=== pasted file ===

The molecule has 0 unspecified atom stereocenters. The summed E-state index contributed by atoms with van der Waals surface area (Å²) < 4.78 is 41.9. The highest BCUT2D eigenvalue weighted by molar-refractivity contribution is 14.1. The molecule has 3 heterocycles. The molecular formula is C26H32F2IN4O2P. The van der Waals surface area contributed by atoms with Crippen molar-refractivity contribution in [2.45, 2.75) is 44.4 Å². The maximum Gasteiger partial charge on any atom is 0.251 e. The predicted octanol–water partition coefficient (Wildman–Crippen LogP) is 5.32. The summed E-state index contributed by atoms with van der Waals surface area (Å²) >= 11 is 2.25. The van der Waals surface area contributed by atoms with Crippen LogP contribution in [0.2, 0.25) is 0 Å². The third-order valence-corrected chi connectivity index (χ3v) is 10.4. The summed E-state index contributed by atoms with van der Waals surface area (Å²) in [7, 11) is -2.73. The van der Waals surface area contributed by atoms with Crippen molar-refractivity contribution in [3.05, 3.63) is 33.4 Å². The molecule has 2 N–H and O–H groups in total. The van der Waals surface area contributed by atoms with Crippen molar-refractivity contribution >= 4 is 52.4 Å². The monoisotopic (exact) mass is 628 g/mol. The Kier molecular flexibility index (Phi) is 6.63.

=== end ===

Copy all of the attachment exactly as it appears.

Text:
The molecule has 0 unspecified atom stereocenters. The summed E-state index contributed by atoms with van der Waals surface area (Å²) < 4.78 is 41.9. The highest BCUT2D eigenvalue weighted by molar-refractivity contribution is 14.1. The molecule has 3 heterocycles. The molecular formula is C26H32F2IN4O2P. The van der Waals surface area contributed by atoms with Crippen molar-refractivity contribution in [2.45, 2.75) is 44.4 Å². The maximum Gasteiger partial charge on any atom is 0.251 e. The predicted octanol–water partition coefficient (Wildman–Crippen LogP) is 5.32. The summed E-state index contributed by atoms with van der Waals surface area (Å²) >= 11 is 2.25. The van der Waals surface area contributed by atoms with Crippen LogP contribution in [0.2, 0.25) is 0 Å². The third-order valence-corrected chi connectivity index (χ3v) is 10.4. The summed E-state index contributed by atoms with van der Waals surface area (Å²) in [7, 11) is -2.73. The van der Waals surface area contributed by atoms with Crippen molar-refractivity contribution in [3.05, 3.63) is 33.4 Å². The molecule has 2 N–H and O–H groups in total. The van der Waals surface area contributed by atoms with Crippen molar-refractivity contribution >= 4 is 52.4 Å². The monoisotopic (exact) mass is 628 g/mol. The Kier molecular flexibility index (Phi) is 6.63.